• connect the Reader™ to your computer.
  • open the Reader™ Library software and click “Library” in the left-hand pane and select the eBook to view it.

Need more help? Visit: https://au.readerstore.sony.com/apps_and_devices/

Amazon Kindle 2nd Generation devices

EPUB files can’t be read on the Amazon Kindle™. However, like most eReaders, Kindle™ 2nd Generation devices are able to display PDFs. We recommend that you download the PDF version of this booklet if you would like to read it on a Kindle™.
To transfer a PDF to your Kindle™ via USB cable from your computer or Mac:

  • download the PDF directly onto your computer.
  • connect the USB cable to your computer’s USB port, and the micro USB end of the cable to your Kindle™. Note: the Kindle™ won’t be available as a reading device while it is connected to your computer until it has been disconnected.
  • open the Kindle™ drive and several folders will appear inside. The “Documents” folder is where you will need to copy or drag the PDF to.
  • safely eject your Kindle™ from your computer and unplug the USB cable. Your content will appear on the Home Screen.

Kindle also provides a Kindle Personal Documents Service that allows users to send documents as an attachment directly to your eReader. For more information on this service, visit http://www.amazon.com/gp/help/customer/display.html/ref=help_search_1-1?ie=UTF8&nodeId=200767340&qid=1395967989&sr=1-1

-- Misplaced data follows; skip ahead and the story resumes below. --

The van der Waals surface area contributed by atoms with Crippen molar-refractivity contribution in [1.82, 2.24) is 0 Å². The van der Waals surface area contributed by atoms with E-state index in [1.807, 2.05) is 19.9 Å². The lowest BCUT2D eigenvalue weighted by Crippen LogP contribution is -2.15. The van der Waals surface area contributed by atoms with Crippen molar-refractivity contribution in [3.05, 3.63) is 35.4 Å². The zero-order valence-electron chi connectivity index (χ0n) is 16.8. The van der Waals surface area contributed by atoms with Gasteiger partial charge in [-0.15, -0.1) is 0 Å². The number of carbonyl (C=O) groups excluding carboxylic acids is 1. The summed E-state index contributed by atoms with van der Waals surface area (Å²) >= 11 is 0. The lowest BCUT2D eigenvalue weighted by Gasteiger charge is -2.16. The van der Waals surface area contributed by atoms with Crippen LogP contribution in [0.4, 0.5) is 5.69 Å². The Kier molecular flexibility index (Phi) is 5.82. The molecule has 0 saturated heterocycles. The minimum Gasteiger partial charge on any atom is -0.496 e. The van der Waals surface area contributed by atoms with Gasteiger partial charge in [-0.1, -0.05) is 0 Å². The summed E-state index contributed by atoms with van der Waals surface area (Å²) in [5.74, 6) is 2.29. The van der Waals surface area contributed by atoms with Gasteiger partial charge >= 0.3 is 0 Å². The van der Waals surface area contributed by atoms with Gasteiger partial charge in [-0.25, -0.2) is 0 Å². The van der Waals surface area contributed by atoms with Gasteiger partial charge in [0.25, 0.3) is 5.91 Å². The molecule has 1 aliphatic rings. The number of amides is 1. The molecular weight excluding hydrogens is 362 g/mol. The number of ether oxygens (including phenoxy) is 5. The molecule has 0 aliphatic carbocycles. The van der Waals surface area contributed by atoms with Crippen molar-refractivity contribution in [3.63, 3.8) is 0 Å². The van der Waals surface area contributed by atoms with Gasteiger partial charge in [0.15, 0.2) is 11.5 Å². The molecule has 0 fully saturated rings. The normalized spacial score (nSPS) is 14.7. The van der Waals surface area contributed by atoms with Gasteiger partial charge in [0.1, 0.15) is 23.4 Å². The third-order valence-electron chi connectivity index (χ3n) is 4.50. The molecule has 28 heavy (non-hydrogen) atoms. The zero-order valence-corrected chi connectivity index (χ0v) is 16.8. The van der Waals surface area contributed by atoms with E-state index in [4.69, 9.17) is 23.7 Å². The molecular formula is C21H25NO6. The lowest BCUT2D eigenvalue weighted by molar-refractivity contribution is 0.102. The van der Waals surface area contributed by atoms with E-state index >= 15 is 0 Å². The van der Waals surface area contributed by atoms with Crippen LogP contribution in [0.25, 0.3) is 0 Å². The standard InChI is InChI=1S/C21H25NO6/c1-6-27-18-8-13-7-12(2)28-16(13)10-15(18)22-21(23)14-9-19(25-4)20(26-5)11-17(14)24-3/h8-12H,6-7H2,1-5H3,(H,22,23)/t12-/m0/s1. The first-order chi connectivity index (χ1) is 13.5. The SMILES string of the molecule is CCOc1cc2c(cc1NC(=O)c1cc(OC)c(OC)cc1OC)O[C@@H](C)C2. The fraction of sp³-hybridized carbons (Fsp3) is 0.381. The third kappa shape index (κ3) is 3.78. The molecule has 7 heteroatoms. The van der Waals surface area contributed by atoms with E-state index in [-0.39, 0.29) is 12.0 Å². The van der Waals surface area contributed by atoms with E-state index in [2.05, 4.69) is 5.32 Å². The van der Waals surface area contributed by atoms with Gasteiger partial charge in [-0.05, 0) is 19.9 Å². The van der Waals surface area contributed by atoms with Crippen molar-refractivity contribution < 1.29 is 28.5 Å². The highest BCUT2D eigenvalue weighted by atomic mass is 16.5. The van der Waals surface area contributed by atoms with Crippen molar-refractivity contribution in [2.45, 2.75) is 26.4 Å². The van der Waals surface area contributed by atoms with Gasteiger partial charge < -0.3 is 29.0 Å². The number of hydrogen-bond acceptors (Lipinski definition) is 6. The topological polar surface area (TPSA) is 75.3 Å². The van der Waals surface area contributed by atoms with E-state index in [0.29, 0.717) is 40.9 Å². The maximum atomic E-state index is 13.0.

For more information on accessing a PDF on your Kindle™, visit www.amazon.com/manageyourkindle, log in to your account and click on Personal Document Settings.
Need more help? Visit https://www.amazon.com/gp/help/customer/display.html?nodeId=200375630

Android and PC

You can also download and open eBooks on Android devices and PCs with appropriate apps or software installed. Suitable eReader apps for Android include Google Play Books, FBReader and Moon+ Reader. Suitable software for PCs include Calibre and Adobe Digital Editions.


This information was last reviewed in December 2017
View who reviewed this content
View our editorial policy

Support services

Coping with cancer?
Ask a health professional or someone who’s been there, or find a support group or forum

Need legal and financial assistance?
Pro bono legal and financial matters, no interest loans or help with small business

Looking for transport, accommodation or home help?
Practical advice and support during and after treatment

Cancer information

Deciding on specialist care
How to find and choose a surgeon, oncologist or other specialist

Patient rights and responsibilities
What you can reasonably expect from your health care professionals

View our publications
Guides and fact sheets for people with cancer, their families and friends

SHARE
TOP BACK TO TOP